Lent 2017: No to the Domination Narrative

Totally inspired by three things today: 1) My pastor's sermon on what can happen when people come together 2) The chapter on Palm Sunday from The Last Week by Marcus Borg and Dominic Crossan and 3) Rob Bell's podcast on counter-narrative.

Jesus' parade through Jerusalem on a donkey was happening the same time as Rome's imperial procession on the other side of the city. From Borg/Crossan: "Jesus' procession proclaimed the kingdom of God; Pilate's proclaimed the power of empire...Two processions entered Jerusalem that day. The same question, the same alternative, faces those who would be faithful to Jesus today. Which procession are we in? Which procession do we want to be in?" And which narrative are we buying into? The narrative of Empire and Domination, or the narrative of Peace and Inclusion?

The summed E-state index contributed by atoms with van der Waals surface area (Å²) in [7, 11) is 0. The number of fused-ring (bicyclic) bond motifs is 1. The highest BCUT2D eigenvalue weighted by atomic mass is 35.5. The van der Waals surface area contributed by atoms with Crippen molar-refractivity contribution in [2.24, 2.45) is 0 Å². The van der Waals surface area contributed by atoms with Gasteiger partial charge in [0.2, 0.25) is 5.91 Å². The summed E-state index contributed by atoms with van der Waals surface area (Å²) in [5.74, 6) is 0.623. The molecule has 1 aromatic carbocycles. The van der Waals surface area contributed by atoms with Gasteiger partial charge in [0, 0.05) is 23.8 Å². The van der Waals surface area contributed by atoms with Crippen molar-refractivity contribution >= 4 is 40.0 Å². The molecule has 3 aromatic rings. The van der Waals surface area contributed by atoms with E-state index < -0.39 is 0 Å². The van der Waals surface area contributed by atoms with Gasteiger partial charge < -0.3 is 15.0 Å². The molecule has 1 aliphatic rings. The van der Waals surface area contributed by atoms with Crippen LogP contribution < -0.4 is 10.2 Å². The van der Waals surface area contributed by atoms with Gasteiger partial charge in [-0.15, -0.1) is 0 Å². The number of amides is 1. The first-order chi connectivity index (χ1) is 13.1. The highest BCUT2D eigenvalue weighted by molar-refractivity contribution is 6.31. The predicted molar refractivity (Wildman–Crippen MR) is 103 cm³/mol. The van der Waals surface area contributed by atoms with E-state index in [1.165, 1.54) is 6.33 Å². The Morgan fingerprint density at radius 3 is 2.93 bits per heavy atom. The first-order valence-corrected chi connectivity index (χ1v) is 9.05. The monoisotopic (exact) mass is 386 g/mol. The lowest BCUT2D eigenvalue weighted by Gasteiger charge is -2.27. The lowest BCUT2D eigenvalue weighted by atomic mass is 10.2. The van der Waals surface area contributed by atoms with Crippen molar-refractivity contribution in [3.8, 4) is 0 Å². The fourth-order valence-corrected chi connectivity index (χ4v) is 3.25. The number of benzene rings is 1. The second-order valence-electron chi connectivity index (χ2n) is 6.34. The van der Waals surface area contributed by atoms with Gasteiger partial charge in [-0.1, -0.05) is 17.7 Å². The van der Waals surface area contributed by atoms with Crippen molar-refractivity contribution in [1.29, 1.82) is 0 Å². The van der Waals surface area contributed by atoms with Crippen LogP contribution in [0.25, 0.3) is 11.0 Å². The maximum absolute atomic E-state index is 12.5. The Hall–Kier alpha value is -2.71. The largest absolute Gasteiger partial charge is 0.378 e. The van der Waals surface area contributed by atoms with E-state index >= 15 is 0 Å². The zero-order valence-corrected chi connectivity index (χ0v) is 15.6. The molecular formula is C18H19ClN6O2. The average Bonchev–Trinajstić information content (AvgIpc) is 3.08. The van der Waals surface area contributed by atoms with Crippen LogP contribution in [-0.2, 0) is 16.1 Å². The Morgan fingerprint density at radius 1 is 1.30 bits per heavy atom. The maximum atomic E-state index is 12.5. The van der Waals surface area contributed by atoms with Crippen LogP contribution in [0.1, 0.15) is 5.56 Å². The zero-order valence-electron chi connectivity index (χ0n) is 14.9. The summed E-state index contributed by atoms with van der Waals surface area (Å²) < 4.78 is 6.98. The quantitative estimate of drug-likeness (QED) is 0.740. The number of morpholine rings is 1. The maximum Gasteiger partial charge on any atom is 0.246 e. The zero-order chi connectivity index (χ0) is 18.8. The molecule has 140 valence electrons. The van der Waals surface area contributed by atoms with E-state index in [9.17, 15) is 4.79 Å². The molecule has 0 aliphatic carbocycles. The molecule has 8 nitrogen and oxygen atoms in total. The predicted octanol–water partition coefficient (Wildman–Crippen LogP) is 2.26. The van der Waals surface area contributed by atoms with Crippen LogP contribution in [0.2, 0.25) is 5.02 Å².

That's where this poem comes from. I think you can guess which procession I'm in. Though I'mfearful, full of mixed motives, and second-guessing myself most the time, I want to be entering through the wrong gate.

Coming in through the Wrong Gate

There is no press release.
Nothing's gone viral.
No glossy posters
or monogrammed hats,
no tour buses or theme songs.
It's pathetic, really--
just a donkey, some branches ripped from trees,
total illegitimacy.

But still, they are coming,
pouring out of every forgotten crevice
in this besieged city--
peasants, cripples, children.
Zealots, immigrants, castoffs,
the blind, deaf, dumb, diseased and disgraced.
Farmers, beggars, women,
dogs, pigs, roosters,
dusty, clear-eyed, determined
to upend this old domination story
and start telling a new one.